There’s something very satisfying about waking up in the morning to find you’ve been featured in a New York Times article. Writer, consultant and workplace expert, Alexandra Levit spoke with me earlier this summer about some of the ways increasingly emotionally aware technology will change our work environment.
Given the preponderance of vanishing job doom-and-gloom, we focused on the idea that more and more we’re going to see “co-work” situations in which AIs and robots work alongside people to help enhance capabilities and productivity. Such scenarios will only benefit from these technologies’ growing ability to be emotionally sensitive to their human co-workers. Since this inevitably contributes to the growth of machine intelligence, it’s a win-win for both our tribes.
I haven’t been writing articles or posting for a good few months, because I’ve been head down completing my new book. Heart of the Machine is now complete and going through final edits with my publisher, Skyhorse Publishing, one of the fastest growing independent publishers in the country.
Heart of the Machine cover 600x900
Toys that change based on children’s emotional responses. Smart homes and digital assistants that sense what kind of day you had and interact with you accordingly. Devices that can artificially generate a specific feeling for you. Perhaps even the foundations for true machine consciousness. Heart of the Machine: Our Future in a World of Artificial Emotional Intelligence explores the coming era of affective computing, social robotics and other emotionally-aware technologies. These systems are destined to transform our world and our lives over the next few decades. Already, the field is forecast to grow from a U.S. market of $9.35 billion in 2015 to $42.51 billion by 2020. That’s a heck of a growth rate for a market that virtually didn’t exist a decade ago!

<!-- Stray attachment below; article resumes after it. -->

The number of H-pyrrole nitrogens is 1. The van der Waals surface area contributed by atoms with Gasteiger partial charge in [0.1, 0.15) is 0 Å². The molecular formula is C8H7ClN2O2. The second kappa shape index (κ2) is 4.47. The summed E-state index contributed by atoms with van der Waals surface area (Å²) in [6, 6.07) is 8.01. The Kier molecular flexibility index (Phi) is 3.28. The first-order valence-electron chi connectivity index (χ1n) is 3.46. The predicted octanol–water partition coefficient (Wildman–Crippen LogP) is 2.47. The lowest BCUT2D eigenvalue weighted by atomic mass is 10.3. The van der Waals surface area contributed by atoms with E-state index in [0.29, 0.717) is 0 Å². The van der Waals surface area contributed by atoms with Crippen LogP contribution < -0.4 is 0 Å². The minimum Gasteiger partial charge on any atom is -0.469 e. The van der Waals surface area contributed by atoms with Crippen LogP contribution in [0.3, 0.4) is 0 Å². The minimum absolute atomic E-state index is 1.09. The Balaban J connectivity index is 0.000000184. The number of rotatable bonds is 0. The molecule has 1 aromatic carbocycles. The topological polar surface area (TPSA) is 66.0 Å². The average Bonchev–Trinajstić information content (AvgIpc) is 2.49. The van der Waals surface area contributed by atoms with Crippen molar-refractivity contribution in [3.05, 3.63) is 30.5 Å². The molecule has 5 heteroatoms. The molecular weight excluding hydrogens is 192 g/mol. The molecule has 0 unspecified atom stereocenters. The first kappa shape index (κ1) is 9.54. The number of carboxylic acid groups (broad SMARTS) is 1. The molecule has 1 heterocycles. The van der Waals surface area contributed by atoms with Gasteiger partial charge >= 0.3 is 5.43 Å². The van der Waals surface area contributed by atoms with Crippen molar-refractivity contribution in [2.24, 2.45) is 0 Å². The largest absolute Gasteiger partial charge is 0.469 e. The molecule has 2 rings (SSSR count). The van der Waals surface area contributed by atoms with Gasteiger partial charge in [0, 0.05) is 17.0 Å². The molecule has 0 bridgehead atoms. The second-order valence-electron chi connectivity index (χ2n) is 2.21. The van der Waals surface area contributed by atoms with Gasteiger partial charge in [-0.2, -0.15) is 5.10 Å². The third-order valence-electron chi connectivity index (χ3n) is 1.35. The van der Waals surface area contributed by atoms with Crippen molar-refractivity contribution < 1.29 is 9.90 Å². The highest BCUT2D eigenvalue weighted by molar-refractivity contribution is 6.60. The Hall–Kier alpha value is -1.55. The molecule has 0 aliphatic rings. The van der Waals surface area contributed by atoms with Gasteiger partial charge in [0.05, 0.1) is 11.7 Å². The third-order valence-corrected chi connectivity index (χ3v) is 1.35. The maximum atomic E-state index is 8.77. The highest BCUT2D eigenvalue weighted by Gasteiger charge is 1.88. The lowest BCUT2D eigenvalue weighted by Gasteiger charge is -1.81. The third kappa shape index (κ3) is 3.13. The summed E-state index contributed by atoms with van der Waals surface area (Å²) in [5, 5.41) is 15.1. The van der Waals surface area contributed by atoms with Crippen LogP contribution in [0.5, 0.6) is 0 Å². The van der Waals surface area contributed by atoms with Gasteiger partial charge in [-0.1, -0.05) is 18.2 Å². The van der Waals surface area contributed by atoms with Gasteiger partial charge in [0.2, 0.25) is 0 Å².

Heart of the Machine is being released in March 2017 and is now available for pre-order at Amazon and Barnes & Noble. For other outlets, ask your friendly neighborhood bookstore when they plan to get it on their shelves. To learn more about this incredible future, please visit this page.
Gold nanoparticles refract light differently based on on their size
My latest Scientific American article “Optocapacitance Shines New Light on the Brain” explores an exciting new technology, tentatively named optocapacitance. While I’ve been excited about its better-known cousin, optogenetics, for years, I think this has greater potential for therapeutic application and augmentation uses in living human beings. Treatment of macular degeneration and certain other retinal diseases has been one suggested application. It could also offer an effective method for integrating robotic and neural prosthetics with our bodies. Direct connections between various devices and our nervous system could become possible, providing improved sensory feedback and control. As far as affective computing goes, I could see it one day leading to direct communication with our emotions for diagnostic, therapeutic and entertainment purposes.